Medical Support at Wellington’s Greatest Battle
K. H. Crumplin
Ken Trotman Publishing (2013)
ISBN 978 1 907417 41 2
Hardback, 272 pages, £39.50
Mick Crumplin needs no introduction as the expert on medical matters of the Napoleonic Wars, and this, his latest work, introduces us to an aspect of the 1815 campaign that is usually only briefly touched upon in most books. Peter Snow, in his foreword to the book states ‘It’s an electrifying story of how countless wounds were inflicted and treated. And it’s a gripping human story of the victims and the medical men who struggled to heal them’. These two sentences sum up the book as an account of the medical issues of the Waterloo Campaign, but at the same time an account of the men who suffered and the men who attempted to alleviate their suffering, and the story has been woven into an informative and compelling read. The author explains that the medical services provided for the campaign were not as efficient as they could have been with many lessons learnt in the Peninsula having been forgotten.
The first chapter sets the scene with an account of the battle and the types of injuries inflicted at each stage, and where in the vicinity the casualties were treated. The account of the organisation of the Army Medical Services down to regimental level is very informative, but it is the chapter on the Aftermath of Victory that is really illuminating. Wounds of the different parts of the body are described, how the surgeons treated them, and the outcome. Much of the narrative is drawn from the account written by Professor John Thomson who toured Brussels after the battle and examined the casualties, their wounds and management and the various hospitals in the city. One aspect of this book that I like is the layout of the illustrations. Rather than include them as a section in the centre of the book, they are included alongside the relevant text, which is helpful in understanding the wound being described.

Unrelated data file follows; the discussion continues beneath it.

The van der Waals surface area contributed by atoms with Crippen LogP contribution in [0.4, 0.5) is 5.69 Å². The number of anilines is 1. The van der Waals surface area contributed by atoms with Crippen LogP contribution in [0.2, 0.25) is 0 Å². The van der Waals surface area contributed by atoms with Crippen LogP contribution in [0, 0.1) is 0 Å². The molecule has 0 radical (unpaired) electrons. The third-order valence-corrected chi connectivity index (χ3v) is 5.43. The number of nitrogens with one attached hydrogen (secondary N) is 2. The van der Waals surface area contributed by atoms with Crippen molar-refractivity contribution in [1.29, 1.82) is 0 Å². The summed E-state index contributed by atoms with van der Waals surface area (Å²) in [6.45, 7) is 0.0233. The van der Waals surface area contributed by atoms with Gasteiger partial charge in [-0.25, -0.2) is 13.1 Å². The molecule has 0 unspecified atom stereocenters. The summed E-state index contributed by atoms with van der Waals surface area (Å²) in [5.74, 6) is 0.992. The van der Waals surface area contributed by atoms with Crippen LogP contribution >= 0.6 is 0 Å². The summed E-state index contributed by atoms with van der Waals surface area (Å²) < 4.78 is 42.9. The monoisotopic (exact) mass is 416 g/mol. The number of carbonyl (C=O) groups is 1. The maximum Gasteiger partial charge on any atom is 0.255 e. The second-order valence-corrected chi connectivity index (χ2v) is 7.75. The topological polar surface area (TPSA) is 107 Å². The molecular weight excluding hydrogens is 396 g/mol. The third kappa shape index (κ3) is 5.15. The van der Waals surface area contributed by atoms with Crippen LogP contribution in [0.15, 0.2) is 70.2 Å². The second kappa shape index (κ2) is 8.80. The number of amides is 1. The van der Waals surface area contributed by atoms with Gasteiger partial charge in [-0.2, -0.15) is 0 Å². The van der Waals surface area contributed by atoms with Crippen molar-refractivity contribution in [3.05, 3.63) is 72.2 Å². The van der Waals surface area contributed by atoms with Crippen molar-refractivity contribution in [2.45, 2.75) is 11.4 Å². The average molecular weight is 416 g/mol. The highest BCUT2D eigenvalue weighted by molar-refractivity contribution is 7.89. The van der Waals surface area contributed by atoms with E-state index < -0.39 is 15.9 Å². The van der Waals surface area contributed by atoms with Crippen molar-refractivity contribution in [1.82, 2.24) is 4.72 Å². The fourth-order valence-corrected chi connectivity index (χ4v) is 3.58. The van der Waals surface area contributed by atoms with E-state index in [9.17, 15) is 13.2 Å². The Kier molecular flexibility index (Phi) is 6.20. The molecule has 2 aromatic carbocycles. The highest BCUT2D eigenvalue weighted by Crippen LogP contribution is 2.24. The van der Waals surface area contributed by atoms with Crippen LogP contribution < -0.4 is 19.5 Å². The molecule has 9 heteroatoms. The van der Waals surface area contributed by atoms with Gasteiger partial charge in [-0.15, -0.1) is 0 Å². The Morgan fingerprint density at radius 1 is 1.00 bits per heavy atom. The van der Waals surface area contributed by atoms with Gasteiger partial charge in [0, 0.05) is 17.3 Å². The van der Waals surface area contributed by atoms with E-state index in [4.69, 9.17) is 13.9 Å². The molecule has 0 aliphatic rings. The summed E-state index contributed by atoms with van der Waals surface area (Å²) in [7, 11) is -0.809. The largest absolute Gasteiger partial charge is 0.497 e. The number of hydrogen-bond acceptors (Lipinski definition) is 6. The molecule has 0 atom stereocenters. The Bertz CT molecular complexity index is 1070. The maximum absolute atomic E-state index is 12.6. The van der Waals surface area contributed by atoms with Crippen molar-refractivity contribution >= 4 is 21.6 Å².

Mick then goes on to describe the wounds received by officers in the Allied Army (fatal or otherwise), including the Prince of Orange, Uxbridge (fascinating account of his leg amputation and calm demeanour during the procedure), Duke of Brunswick, Picton, de Lancey and Fitzroy Somerset. Loss of an arm did not prevent the latter officer rising though his profession to command the army in the Crimea: a serious wound in battle did not preclude a man from continuing his military career. The book concludes with a series of appendices providing short biographical details of the medical men involved in the campaign, from senior surgeons and physicians to the medical staff of individual regiments.
The author has pulled together accounts of as many wounded soldiers as can be found, looking at cavalry, infantry and artillery casualties, the KGL and a couple of French soldiers. While describing their wounds and how they came to receive them, these stories detail the experience of war, and often what happened to these men if they survived their wounds. The Bloody Fields of Waterloo is very much a series of short biographies of the casualties, set against the backdrop of the practice of surgery at the time. The story of surgery during the campaign, the stories of the men who suffered, and the stories of the men who treated the wounded, all combine to make this a fascinating read. A well-researched and well-written book – if you have an interest in medicine and the Waterloo campaign, you will find it hard to put down.